In the thick of 1980s political dissent, Creative Salvage welded art, furniture, hip-hop and junk metal to change the course of design. Spearheaded by the likes of Tom Dixon and Ron Arad and inspired by a broad mash-up of influences, the anarchic design of Creative Salvage has now become (almost) establishment.
About time then for a retrospective look courtesy of Gareth Williams and Nick Wright. Independently published and beautifully designed by Edward Vince, Cut & Shut: The History of Creative Salvage, charts the fascinating development of the movement in the late 1970s and early 1980s and features interviews with many of today’s leading British designers. Given that so much of the furniture was, by nature of it being made from salvaged debris, one-off, the collection in Cut & Shut of so many unseen images makes it a must-see for design aficionados.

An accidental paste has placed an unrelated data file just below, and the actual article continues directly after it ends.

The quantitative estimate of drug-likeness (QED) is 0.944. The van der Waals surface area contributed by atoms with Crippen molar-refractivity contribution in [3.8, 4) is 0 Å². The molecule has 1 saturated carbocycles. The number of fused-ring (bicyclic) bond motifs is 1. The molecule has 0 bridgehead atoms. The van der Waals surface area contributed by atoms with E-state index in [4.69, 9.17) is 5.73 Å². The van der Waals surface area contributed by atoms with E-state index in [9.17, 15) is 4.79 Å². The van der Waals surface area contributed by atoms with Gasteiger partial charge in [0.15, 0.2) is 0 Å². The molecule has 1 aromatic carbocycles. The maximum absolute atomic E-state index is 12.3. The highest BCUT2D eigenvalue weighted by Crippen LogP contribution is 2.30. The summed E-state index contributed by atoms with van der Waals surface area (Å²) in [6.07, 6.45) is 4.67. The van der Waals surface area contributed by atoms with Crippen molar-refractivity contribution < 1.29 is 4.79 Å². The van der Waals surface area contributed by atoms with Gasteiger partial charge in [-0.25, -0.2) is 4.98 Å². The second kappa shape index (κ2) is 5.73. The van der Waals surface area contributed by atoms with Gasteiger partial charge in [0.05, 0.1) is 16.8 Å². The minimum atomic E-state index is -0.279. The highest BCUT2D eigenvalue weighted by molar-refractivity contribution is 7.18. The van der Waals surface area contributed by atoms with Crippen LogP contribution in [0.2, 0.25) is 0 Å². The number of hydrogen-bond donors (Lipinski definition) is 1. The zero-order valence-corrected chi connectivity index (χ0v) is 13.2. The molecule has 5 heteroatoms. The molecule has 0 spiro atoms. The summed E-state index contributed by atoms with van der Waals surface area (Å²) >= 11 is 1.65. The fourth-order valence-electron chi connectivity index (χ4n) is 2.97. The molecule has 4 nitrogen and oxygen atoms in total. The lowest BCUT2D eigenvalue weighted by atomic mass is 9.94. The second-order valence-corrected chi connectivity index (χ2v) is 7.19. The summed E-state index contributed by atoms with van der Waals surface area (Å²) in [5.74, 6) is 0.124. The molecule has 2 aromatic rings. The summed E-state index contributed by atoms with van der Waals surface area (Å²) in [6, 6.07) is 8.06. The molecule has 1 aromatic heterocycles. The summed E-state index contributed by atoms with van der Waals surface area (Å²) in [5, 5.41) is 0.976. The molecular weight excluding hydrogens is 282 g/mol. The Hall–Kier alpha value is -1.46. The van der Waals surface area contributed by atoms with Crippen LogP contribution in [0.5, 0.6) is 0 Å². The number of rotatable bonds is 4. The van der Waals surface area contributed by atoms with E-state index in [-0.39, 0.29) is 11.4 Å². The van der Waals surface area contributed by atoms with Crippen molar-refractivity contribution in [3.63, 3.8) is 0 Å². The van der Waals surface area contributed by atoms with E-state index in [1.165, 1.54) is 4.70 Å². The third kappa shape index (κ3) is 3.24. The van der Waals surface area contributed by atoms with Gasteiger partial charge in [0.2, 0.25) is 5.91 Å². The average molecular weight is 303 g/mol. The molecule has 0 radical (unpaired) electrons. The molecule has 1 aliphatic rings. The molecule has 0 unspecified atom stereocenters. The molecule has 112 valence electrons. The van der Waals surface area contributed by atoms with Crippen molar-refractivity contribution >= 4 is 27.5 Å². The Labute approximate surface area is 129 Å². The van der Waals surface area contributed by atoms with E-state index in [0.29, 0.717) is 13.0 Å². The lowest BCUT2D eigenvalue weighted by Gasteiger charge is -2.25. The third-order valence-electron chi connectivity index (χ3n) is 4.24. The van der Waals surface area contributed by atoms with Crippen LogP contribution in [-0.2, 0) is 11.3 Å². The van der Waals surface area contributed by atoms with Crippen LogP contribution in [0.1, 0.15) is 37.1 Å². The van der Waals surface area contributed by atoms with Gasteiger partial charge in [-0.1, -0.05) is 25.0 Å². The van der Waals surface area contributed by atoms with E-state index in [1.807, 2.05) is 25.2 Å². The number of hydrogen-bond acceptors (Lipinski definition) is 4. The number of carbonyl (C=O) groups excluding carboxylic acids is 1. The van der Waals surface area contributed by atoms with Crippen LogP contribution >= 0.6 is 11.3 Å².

- “It's not overly-shiny ‘render porn’ — it's got soul”: Margot Bowman on her new film for River Island
- Vogue interior photographer François Halard’s personal polaroids
- Nora Sturges’ clean and simple paintings using the unusual medium of eggs
- “A small Japanese photographer is on the same page of great photographers!”: Piczo joins WeFolk
- Illustrator Rob Flowers shares his treasure trove of books
- My First: Colophon and Sophie Mayanne talk about the themes of their book, Twenty-Two
- Photographer Trent Davis Bailey documents rural American community The North Fork
- Mr Bingo’s Valentine’s cards for single people
- Leipzig-based graphic designer Anja Kaiser takes us through her portfolio
- Why creative education for advertising is stuck in the dark ages
- Japanese graphic designer Ryu Mieno creates type-heavy works fizzing with energy
- Graphic artist Patrick Thomas’ found poster collages